Wailed vocals, burning-rubber guitar solos, no ballads, turn-it-up rock ‘n’ roll – just like their forefathers in AC/DC, the members of Airbourne just want to have a good time and play the music they love. In their case, it’s the aformentioned oldschool classic-rock, the louder the better. The Australian quartet nearly played at A38 Ship last year, but because of the floods, the rock ‘n’ roll seance was held at Club 202. But this time, even a tsunami couldn’t prevent the band from setting the ship on fire with their thrilling arena-rock – every rock ‘n’ rolla should mark the thirteenth of November in their calendar, because that night will be a real joyride! But before the real fun begins, we had a quick chat with guitarist Davide Roads about his favourite records, the ups and downs of the rock ‘n’ roll lifestyle and video games.
Songs, sexiness, seventies, glam, blues, shaking hips, handclaps, gritty noise and grooves that aim directly at the midriff: the trio of vocalist/guitarist Ruben Block, bassist Monsieur Paul and drummer Mario Goossens aka Triggerfinger has it all. The band already performed at A38 four years ago, and after rockin’ out at this year’s Sziget festival, they are back for the second round – so you should mark the fifteenth of November in your calendar as the day when raw vintage rock ‘n’ roll and dirty and kicking stoner is taking over A38 Ship. But before that happens, we interviewed Paul Van Bruystegem (second from the left/right) about the current Belgian rock scene, how does it feel to record at Sound City Studios and why are they so sharp dressed all the time.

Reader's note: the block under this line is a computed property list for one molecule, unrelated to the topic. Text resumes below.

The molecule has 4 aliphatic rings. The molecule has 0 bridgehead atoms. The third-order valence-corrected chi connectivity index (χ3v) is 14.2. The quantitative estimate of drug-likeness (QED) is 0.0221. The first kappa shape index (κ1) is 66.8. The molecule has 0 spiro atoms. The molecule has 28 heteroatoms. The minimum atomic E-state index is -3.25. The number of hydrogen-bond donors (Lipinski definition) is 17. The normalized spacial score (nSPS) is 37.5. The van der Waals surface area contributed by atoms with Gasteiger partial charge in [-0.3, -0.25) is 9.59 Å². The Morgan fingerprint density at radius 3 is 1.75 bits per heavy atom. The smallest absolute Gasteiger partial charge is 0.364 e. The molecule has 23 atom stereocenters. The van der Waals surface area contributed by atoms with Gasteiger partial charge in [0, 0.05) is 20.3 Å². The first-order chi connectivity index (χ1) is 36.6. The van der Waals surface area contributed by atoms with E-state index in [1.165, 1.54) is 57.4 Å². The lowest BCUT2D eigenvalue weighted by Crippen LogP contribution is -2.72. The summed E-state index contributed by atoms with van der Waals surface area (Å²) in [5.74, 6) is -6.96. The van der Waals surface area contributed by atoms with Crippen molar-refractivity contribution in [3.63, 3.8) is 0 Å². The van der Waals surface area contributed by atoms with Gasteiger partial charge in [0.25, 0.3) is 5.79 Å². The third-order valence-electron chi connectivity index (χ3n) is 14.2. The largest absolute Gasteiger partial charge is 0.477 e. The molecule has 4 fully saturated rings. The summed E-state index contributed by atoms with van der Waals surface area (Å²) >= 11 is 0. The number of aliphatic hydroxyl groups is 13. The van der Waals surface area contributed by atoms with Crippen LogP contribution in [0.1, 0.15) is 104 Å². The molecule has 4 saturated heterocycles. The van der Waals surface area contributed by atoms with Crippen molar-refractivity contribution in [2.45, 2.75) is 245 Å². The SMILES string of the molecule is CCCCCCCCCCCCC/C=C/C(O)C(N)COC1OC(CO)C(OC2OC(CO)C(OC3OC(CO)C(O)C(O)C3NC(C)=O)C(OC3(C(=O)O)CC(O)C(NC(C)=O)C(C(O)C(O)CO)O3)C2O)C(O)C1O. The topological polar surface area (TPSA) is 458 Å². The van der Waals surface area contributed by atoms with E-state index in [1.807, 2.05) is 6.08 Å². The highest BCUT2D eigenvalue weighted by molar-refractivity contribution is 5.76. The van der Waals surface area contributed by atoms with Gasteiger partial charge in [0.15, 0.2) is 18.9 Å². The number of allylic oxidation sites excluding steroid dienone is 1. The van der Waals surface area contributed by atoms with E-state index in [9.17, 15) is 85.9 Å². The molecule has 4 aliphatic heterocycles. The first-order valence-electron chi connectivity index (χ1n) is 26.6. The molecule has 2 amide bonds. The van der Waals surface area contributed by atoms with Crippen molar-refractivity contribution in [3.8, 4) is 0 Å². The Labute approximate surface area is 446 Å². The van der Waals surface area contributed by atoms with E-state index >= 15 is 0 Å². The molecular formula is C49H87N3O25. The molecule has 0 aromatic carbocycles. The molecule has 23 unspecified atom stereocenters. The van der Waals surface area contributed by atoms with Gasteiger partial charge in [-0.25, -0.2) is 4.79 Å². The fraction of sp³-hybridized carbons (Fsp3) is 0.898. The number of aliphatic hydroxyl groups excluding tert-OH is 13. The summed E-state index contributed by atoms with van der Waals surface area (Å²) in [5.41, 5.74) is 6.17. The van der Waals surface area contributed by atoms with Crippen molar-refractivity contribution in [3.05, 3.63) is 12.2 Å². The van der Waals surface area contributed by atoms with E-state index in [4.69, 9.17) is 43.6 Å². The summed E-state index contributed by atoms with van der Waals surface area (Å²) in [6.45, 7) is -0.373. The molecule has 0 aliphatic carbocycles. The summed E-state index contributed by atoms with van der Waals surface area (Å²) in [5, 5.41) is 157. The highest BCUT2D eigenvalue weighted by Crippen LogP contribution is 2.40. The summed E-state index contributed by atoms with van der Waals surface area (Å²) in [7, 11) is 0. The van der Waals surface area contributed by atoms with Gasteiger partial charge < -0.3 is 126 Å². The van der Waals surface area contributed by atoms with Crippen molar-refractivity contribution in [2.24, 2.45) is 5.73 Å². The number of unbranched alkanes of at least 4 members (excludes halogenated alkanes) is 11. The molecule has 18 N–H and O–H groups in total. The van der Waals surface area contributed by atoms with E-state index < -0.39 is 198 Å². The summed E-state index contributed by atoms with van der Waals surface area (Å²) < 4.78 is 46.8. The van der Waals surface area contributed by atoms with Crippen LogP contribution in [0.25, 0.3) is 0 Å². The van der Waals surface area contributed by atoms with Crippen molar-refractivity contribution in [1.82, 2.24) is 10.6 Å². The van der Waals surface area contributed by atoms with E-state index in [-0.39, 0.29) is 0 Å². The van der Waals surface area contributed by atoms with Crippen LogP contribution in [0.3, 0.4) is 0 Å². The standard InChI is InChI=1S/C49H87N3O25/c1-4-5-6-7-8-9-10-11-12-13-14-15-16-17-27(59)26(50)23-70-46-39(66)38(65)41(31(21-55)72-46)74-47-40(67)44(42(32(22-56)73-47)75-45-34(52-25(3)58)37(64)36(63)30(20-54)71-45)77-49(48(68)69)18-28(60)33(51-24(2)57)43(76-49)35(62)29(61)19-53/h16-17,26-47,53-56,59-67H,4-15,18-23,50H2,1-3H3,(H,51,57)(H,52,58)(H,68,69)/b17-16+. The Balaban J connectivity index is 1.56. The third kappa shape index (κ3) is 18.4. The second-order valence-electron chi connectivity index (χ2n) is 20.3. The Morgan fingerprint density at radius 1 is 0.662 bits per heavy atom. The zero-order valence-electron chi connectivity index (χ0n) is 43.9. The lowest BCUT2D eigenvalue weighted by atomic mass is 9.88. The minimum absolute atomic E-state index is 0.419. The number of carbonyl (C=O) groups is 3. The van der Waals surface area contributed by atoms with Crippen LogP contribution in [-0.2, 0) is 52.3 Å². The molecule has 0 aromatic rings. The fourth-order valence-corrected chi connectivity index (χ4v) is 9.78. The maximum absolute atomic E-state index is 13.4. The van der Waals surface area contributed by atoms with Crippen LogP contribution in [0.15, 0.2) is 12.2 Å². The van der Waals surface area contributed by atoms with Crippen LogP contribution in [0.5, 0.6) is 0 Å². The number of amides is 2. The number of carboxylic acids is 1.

Girly electro-pop on board! French act Yelle is responsible for some of the finest french touch hits – their gleefully mad electronic pop earworms will surely get you on the dancefloor. And now, they are touring with their third album, Complètement Fou – and on the twentieth of November, they’ll perform at Budapest for the first time. What can we expect? A concert that is both sensual and strange, wild and wry, forceful and full of fun – there is no other band like this French trio when it comes to stage performance. But before she would get on that stage, we asked the trio’s singer, Julie Budet about her relation to her native language, the story of Yelle’s own micro-label and the future of Yelle.
The London-based indie-rock quartet, that is sometimes labelled as the post-millenium Radiohead is coming to Budapest for the first time in their decade-long career. Even though they started off as a DFA-inspired dance-rock band, The Boxer Rebellion quickly moved towards brooding and atmospheric rock anthems, walking in the footsteps of bands like Keane, Oasis, Editors, the aformentioned Radiohead or The Verve. Searing romanticism, cinematic atmoshphere, sweeping and emotionally engaging rock ‘n’ roll songs – their concert will surely give you goosebumps. Before their gig, we interviewed singer/guitarist Nathan Nicholson () about what is it like to record in their very own studio, the pros and cons of being an independent band and he also told us his thoughts about the current state of the music industry.